We’ve always loved the gorgeous gowns created by UK designer Charlotte Balbier, so we were thrilled when she took time out from the studio to have a chat with us. We found out more about the creative process, what’s it like to come from bridal designer royalty and what her own wedding dresses (yep, that’s plural!) looked like, as well as taking a sneak peek at her new Balbier Separates collection…
As the daughter of a renowned bridal designer – Amanda Wyatt – have you always wanted to work in the wedding fashion industry? How has your experience and background made this possible?
I was brought up surrounded by bridal dresses, materials and sketches of bridal gowns. I actually come from a very long line of bridal as my grandfather manufactured gowns in the 1960s and ran a successful bridal business for generations. We have a bridal empire going on and we love it every day!
Where does your inspiration come from?
I want Charlotte Balbier gowns to be fresh and modern. Our aim is to be one step ahead of the game and this is evident with our new Separates Collection. This was created to celebrate a bride’s individuality and break the rules. There are 11 inter-changeable separates all designed for the bride to build and create her own individual look. You can mix a satin slip with a lace topper and a satin sash or a ballgown with a cropped lace bolero.
Can you talk us through your creative process from initial idea to finished gown? Is there a specific part you enjoy the most?
Firstly there’s the idea; this comes from research, scribbling down ideas and gaining inspiration from shows and Pinterest. I also love to hear feedback from my brides on their favourite gowns, shapes and materials. I’ll look to haute couture and catwalk shows for inspiration and fashion trends. Some of my favourite designers are Dolce & Gabbana, Balmain, Alice Temperley, Valentino, Oscar de la Renta and Blumarine. I’ll sketch down the idea and work with our seamstresses to pick out the most suitable materials and trims. A gown might be created a few times before we decide on the final gown. I’m a complete perfectionist so the dress needs to fall right, be the best shape and fit! I love to work with French lace, soft silk chiffon and delicate soft satin. Designing a wedding gown from sketch to dress is a process that can take around 12 weeks altogether. Each dress is hand-stitched by artisans.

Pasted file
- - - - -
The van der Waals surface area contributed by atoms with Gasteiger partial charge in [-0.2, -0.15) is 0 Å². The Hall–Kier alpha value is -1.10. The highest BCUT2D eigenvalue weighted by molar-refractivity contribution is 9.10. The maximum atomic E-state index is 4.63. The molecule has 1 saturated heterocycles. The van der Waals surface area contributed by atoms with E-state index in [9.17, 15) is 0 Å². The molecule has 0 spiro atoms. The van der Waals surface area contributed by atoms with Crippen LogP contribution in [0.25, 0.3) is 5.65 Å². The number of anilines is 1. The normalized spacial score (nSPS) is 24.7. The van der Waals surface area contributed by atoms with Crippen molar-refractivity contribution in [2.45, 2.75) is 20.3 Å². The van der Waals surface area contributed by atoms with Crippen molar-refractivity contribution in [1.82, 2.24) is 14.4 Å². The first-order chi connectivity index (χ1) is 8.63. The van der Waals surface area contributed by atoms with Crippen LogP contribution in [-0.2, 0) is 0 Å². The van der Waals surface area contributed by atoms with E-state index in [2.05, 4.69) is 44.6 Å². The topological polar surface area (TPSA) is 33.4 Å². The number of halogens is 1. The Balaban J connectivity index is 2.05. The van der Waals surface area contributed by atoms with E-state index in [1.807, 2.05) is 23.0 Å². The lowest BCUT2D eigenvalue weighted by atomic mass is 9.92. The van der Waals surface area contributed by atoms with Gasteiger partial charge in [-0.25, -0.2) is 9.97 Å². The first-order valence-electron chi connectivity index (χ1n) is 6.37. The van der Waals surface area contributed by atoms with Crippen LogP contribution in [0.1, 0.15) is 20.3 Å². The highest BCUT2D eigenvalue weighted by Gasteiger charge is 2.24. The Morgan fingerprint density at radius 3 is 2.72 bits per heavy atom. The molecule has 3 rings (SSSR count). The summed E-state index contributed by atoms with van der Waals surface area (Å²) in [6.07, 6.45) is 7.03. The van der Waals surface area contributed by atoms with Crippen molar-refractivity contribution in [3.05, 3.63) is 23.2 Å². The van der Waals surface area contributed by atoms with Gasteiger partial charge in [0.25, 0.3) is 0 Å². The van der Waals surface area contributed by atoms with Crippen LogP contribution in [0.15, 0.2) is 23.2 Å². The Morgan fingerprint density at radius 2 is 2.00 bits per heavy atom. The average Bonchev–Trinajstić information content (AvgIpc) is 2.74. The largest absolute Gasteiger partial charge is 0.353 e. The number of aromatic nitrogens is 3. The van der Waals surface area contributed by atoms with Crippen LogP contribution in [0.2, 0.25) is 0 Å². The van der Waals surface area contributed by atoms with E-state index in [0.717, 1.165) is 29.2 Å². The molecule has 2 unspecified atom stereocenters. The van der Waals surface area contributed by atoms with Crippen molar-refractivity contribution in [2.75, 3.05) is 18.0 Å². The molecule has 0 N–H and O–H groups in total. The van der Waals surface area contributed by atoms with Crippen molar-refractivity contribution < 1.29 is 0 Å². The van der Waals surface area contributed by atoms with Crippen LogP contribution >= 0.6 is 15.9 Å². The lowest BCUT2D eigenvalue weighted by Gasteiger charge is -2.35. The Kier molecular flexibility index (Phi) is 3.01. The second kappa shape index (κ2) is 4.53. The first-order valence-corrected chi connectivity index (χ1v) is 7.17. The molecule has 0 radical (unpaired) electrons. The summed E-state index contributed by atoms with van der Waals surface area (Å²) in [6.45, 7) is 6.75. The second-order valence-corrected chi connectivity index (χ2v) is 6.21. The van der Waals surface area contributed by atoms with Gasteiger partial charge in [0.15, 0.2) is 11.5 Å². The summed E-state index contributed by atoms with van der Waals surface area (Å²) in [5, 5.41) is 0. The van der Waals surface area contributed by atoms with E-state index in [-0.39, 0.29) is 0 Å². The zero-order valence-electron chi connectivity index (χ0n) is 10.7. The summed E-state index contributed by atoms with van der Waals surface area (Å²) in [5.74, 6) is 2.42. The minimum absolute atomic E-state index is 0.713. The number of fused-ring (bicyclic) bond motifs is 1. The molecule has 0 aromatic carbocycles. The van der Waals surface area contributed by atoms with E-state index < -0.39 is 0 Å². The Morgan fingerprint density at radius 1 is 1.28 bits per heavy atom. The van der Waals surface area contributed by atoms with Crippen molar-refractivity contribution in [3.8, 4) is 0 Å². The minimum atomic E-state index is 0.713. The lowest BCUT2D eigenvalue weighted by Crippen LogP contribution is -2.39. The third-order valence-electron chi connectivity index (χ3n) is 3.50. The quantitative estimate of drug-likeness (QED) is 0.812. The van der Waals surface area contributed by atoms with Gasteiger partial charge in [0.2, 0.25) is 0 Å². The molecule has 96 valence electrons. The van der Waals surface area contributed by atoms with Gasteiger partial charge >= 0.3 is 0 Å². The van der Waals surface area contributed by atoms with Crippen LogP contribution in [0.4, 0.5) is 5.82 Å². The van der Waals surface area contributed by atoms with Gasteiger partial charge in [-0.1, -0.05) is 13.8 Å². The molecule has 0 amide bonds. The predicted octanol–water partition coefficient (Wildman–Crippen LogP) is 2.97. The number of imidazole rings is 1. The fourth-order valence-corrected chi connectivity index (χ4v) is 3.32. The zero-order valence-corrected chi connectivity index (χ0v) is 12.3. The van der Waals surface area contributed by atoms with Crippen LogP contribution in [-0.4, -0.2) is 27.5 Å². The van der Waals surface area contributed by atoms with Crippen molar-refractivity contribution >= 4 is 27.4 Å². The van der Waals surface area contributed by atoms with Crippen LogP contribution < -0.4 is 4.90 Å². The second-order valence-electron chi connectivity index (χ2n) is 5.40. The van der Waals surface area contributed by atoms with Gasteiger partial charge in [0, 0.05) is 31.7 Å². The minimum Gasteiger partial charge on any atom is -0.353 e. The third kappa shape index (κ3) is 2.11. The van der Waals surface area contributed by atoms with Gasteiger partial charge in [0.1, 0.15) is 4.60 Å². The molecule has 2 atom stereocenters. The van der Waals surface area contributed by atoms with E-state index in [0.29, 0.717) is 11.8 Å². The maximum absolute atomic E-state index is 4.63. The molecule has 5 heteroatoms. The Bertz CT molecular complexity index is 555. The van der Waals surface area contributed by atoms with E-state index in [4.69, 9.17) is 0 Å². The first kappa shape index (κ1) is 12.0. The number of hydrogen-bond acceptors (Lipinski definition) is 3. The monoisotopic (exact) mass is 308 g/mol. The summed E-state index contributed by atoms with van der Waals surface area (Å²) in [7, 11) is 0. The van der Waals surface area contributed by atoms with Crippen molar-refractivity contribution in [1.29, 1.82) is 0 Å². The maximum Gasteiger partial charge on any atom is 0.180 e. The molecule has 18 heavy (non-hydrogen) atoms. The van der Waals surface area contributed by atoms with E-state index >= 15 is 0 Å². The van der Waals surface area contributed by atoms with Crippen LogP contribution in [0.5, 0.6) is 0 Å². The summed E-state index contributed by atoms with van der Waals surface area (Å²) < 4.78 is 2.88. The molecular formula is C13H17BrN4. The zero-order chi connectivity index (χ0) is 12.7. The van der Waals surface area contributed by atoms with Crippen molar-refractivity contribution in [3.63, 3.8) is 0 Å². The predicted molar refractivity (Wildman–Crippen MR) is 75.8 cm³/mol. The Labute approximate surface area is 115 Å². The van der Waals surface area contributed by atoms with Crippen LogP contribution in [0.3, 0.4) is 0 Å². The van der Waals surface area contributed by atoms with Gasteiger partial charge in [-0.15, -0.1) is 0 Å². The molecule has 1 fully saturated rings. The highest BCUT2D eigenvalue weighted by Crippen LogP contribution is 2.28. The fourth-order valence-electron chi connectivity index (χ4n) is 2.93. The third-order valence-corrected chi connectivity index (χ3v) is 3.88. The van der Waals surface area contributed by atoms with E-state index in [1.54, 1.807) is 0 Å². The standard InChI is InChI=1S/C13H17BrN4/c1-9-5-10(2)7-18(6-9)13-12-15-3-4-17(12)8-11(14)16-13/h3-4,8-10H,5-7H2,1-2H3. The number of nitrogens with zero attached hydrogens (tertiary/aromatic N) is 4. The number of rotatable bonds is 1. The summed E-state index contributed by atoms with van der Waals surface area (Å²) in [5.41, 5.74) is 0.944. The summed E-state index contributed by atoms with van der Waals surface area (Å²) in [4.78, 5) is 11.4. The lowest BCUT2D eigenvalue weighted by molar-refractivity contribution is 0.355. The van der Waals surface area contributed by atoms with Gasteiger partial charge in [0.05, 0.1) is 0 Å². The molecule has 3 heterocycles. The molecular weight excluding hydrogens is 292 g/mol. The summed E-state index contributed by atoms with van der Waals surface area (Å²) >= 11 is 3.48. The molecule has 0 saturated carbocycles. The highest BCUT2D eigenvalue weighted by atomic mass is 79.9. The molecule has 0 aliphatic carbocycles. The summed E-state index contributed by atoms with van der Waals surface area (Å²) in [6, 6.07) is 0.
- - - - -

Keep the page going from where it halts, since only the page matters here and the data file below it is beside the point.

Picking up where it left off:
What’s the best bit about designing wedding dresses?
The ultimate best bit about designing a bridal gown is seeing the gown on the bride on the best day of her life. Being in bridal is a feel good job because you are a part of a girl’s most treasured day of her life. We love receiving photographs of a bride wearing her dress on her big day.
You designed your own dresses for your wedding in 2013. What did they look like and was it easier to create your own gowns?
Choosing my gowns for my big day was a tough decision! I wanted a timeless elegant look that was very feminine and stayed true to my style and personality. I have always adored Grace Kelly’s look on her wedding day as even today her gown and overall wedding style still looks relevant and beautiful. The day dress was a silk organza full ballgown skirt with a deep French lace trim, fitted to the natural waist with a sash and flower detail. The bodice was fitted and boned with a sheer tulle neckline and three quarter length sleeves, and the train was cathedral length with diamante buttons all the way down. The dress had a zip fastening and an oversized hand tied bow, and was completely ivory in order to be a traditional dress. The evening gown was a small A line skirt with godet fit and flair. I used gold French lace fabric with a small spot tulle over a soft Champagne satin. Both these gowns are in my 2015 Iscoyd Park collection — the day gown is called ‘the Charlotte’ and the evening gown called ‘Iscoyd Park’.
Your 2016 ‘Willa Rose’ collection marked your 12th anniversary in British bridal fashion. What inspired the Bohemian theme for the gowns?
Boho-inspired and free spirited floaty chiffon styles have been popular from my last two collections so I developed these styles for 2016 and the Willa Rose Collection, creating more beautiful, pared down simple gowns. Equally, though, the big skirt is very much back and brides love the layers of tulle ballgown style skirts (as do I!). I also adore mikado as a fabric to work with and love to create show stopping gowns in this glorious fabric, such as my ‘Tarron’ gown. The Willa Rose Collection captures exactly what a Charlotte Balbier bride is all about. My brides certainly have a sense of their own individuality.
Do you have a favourite dress from your collections so far? If so, which one and why?
It’s so hard as I honestly love every gown as they all represent a part of me and what I love. I do have a favourite gown though – the ‘Lilac’ dress. This dress is the ultimate for feminine English rose brides who want to celebrate their femininity and girly side – this sums me and my style up in a dress! I have a total ‘if I had my time over again’ moment about this dress and wish that maybe I had worn it for my wedding day.
If you could choose a famous bride (from past or present) to design for, who would that be and what dress would you make for her wedding day?
It would have been an absolute dream to have created Kate Middleton’s gown for the Royal wedding. She went for a traditional gown but I’m sure her sister Pippa will be more fresh and adventurous when it comes to choosing her gown.
What does today’s Balbier bride look like and how do you aim to provide the perfect dress for her?
A Charlotte Balbier bride is confident and daring in her wedding dress style, wedding day and every day fashion choices. She always remains true to her feminine side and expresses that through her Balbier gown and wedding day, as well as celebrating her individuality and style.